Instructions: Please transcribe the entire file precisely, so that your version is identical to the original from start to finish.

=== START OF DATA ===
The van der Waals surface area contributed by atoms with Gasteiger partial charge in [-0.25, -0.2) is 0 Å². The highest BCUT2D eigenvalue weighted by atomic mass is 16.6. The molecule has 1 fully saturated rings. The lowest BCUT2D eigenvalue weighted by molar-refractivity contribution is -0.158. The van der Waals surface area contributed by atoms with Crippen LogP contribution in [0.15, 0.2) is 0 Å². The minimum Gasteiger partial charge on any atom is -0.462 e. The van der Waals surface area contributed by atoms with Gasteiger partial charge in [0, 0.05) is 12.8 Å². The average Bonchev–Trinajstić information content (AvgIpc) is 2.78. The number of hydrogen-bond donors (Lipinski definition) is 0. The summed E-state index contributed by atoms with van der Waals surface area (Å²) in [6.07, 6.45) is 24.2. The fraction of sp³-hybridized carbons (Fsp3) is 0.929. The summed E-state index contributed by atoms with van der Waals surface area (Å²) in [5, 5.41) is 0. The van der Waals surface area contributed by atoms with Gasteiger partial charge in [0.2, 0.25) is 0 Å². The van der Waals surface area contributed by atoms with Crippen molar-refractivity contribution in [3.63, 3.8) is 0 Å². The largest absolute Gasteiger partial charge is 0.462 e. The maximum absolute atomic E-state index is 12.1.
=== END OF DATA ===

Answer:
The van der Waals surface area contributed by atoms with Gasteiger partial charge in [-0.25, -0.2) is 0 Å². The highest BCUT2D eigenvalue weighted by atomic mass is 16.6. The molecule has 1 fully saturated rings. The lowest BCUT2D eigenvalue weighted by molar-refractivity contribution is -0.158. The van der Waals surface area contributed by atoms with Crippen LogP contribution in [0.15, 0.2) is 0 Å². The minimum Gasteiger partial charge on any atom is -0.462 e. The van der Waals surface area contributed by atoms with Gasteiger partial charge in [0, 0.05) is 12.8 Å². The average Bonchev–Trinajstić information content (AvgIpc) is 2.78. The number of hydrogen-bond donors (Lipinski definition) is 0. The summed E-state index contributed by atoms with van der Waals surface area (Å²) in [6.07, 6.45) is 24.2. The fraction of sp³-hybridized carbons (Fsp3) is 0.929. The summed E-state index contributed by atoms with van der Waals surface area (Å²) in [5, 5.41) is 0. The van der Waals surface area contributed by atoms with Gasteiger partial charge in [0.2, 0.25) is 0 Å². The van der Waals surface area contributed by atoms with Crippen molar-refractivity contribution in [3.63, 3.8) is 0 Å². The largest absolute Gasteiger partial charge is 0.462 e. The maximum absolute atomic E-state index is 12.1.